You may think that improving treatment for your dialysis patients is solely your responsibility — but the patient experience is a two-way street. And in a field where nurse burnout is a high risk and bloodstream infections are the leading cause of patient hospitalization, it pays to take a closer look at how your dialysis patients can become more empowered to manage their healthcare.
The first step to opening up the road is changing the way you see your patients. Kidney patient advocate David Rosenbloom challenges the assumption that dialysis patients are all victims receiving end-of-life care:
“If this is true… then we patients are all lost; victimized again, not as people who happen to have kidney failure, but as time-dated specimens with limited shelf life… And it totally ignores viable treatment options like home dialysis and kidney transplantation.”
Furthermore, Life Options, a program of the Medical Education Institute, states that an empowered patient is an expert patient. The expert patient is thoroughly informed about their disease, and aware of how it’s affecting their body. They will be often be the mentor patient you call on to help new, apprehensive dialysis patients, and the patient who want to insert their own needles or comes to appointments with a list of questions and updates.
Helping your dialysis patients become advocates and experts becomes even more important when you realize that they spend 92% of their in-center time self-managing their care. On average, your dialysis patients are only supervised by professionals about 14 hours a week, and perform tasks like following the treatment plan, maintaining safety, and reporting symptoms while receiving dialysis — for better or for worse.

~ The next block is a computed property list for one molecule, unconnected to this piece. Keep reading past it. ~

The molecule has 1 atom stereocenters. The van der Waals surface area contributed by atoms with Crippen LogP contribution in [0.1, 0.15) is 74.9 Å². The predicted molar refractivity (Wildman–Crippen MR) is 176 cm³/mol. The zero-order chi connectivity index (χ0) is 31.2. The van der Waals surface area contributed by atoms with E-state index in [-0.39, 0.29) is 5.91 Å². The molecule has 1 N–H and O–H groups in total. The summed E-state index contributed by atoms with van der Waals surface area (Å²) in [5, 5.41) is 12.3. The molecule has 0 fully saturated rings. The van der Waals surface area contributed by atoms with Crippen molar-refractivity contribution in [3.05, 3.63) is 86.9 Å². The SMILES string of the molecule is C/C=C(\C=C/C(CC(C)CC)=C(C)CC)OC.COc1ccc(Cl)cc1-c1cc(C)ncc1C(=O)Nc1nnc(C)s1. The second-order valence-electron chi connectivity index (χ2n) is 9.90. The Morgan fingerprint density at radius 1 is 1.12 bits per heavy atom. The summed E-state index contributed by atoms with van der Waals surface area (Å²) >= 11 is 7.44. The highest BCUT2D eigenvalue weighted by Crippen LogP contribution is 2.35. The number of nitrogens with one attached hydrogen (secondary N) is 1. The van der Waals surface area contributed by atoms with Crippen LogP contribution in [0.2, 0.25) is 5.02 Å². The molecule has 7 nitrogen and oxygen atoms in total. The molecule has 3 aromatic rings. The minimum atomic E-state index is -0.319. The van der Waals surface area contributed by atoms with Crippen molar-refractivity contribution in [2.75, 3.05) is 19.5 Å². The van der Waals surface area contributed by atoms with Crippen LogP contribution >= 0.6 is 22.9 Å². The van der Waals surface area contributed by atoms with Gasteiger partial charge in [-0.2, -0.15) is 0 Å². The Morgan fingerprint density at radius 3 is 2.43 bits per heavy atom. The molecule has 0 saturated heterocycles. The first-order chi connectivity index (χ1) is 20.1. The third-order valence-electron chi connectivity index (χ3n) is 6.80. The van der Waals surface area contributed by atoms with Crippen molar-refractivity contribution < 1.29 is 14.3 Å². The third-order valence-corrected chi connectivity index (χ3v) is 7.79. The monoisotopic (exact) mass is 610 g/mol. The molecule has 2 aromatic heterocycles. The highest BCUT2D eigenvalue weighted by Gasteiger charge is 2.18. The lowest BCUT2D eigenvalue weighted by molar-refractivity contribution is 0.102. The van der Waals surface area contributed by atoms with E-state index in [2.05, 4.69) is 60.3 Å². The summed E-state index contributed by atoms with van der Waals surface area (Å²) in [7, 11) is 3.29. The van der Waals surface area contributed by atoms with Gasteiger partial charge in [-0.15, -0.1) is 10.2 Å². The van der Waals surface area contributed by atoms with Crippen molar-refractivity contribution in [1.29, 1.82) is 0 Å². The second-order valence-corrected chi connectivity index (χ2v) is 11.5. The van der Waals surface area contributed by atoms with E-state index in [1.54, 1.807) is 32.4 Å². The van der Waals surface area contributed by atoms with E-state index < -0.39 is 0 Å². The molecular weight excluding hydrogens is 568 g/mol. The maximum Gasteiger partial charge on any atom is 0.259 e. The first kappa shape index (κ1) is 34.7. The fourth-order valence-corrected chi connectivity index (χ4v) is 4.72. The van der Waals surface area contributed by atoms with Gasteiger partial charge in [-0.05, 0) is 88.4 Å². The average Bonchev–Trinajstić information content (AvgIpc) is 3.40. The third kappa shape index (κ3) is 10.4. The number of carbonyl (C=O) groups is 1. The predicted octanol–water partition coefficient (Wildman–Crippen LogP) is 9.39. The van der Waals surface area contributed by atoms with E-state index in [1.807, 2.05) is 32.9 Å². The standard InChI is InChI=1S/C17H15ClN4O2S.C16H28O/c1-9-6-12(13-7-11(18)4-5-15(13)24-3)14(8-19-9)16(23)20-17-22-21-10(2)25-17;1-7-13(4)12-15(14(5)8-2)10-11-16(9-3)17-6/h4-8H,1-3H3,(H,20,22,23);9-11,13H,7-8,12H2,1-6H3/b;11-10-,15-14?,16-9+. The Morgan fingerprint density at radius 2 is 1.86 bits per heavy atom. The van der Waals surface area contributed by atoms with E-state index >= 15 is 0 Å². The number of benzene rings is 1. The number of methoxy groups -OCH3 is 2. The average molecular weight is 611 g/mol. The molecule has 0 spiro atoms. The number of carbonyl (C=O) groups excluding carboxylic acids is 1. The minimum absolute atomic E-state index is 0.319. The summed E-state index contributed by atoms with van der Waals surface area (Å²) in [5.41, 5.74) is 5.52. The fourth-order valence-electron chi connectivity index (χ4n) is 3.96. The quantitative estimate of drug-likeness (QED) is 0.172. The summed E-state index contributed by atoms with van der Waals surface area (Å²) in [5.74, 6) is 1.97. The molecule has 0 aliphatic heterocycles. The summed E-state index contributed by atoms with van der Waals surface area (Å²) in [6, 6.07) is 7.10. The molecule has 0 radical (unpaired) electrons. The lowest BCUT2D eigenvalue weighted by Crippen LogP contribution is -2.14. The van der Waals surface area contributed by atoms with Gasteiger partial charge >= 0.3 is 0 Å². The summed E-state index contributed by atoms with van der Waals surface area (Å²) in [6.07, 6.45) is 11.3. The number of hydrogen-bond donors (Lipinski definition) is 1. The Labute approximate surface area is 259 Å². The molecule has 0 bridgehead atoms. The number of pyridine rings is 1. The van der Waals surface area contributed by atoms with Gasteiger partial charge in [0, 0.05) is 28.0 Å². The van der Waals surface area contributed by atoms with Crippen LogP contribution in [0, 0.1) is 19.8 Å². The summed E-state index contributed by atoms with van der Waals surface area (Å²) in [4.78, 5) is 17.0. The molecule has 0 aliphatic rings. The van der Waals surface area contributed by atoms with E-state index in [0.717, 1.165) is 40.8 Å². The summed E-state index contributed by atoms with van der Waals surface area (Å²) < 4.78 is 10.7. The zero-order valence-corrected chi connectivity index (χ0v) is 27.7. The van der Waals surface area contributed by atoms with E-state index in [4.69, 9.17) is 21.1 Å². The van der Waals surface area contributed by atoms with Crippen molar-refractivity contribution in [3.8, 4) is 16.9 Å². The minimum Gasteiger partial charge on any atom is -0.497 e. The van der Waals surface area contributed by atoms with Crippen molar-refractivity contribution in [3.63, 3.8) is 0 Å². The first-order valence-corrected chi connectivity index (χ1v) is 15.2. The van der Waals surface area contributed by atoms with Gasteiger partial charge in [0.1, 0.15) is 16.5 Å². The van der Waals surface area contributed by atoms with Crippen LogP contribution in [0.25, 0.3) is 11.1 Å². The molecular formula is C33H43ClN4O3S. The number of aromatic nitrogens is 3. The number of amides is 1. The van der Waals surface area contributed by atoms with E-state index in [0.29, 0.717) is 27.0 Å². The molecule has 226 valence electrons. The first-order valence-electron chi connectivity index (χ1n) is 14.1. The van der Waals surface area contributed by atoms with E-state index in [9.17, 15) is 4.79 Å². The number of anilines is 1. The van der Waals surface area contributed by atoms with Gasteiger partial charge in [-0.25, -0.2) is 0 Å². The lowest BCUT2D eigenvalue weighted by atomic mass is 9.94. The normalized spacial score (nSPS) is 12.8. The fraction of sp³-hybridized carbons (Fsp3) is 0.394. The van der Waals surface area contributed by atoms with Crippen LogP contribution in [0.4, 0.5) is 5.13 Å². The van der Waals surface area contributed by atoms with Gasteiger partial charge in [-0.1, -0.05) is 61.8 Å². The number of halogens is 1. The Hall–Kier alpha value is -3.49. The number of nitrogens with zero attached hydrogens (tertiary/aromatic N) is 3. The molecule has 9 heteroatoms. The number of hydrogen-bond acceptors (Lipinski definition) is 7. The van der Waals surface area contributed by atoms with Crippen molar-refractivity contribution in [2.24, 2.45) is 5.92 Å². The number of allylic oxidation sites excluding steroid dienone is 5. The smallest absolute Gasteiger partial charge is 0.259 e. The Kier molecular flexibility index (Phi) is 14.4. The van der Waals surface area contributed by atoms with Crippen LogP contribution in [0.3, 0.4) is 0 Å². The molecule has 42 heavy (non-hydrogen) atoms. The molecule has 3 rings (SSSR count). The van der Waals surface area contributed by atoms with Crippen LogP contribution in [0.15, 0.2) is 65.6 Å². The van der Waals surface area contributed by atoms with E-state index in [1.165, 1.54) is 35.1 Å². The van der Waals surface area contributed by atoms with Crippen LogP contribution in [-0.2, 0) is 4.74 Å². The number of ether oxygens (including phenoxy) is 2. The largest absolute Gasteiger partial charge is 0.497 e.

This leads to the second step: making the dialysis process as transparent as possible, and getting your patients involved. While this may seem like a daunting assignment, self-directed care can be implemented with the right approach. Richard Gibney, MD, a veteran nephrologist practicing in Waco, Texas, gives his dialysis patients options to what they can do themselves, so they can make the best choice possible.
Another essential component is family involvement. A study in outpatient care looked at patient empowerment from the family’s perspective. It found that family members could best support their relatives when they were able to assume responsibility for their care when needed. The more the family member’s role was affirmed by healthcare staff, the more they felt respected and involved in their relative’s care. This strategy gives dialysis patients a broader base of support in taking control of their dialysis treatments.
A case study from the Institute for Healthcare Improvement indicated the significant effect of self-managed dialysis. When Christian Farman first started dialysis at the Ryhov County Hospital hemodialysis clinic in Jönköping, Sweden, he asked how he could treat himself. Soon he was helping other patients learn to do the same. Now, at least 60% of the hospital’s peritoneal dialysis and hemodialysis patients manage their own dialysis treatments.
The last roadblock to developing patient empowerment is encouraging dialyzing at home. While this may not be possible for all patients, it can work particularly well for those with less blood flow rates and less-efficient vascular access systems. The benefits of home dialyzing, particularly nocturnal, include not feeling “washed out”, better control of excess fluids and blood pressure, and a survival rate of 50-90% respectively.
When we understand that patient involvement is just as important as clinic care, the road to empowerment becomes one filled with opportunities. Teaching and empowering patients about their care can play a big part in ensuring we’re all driving towards improved dialysis care and better quality of life.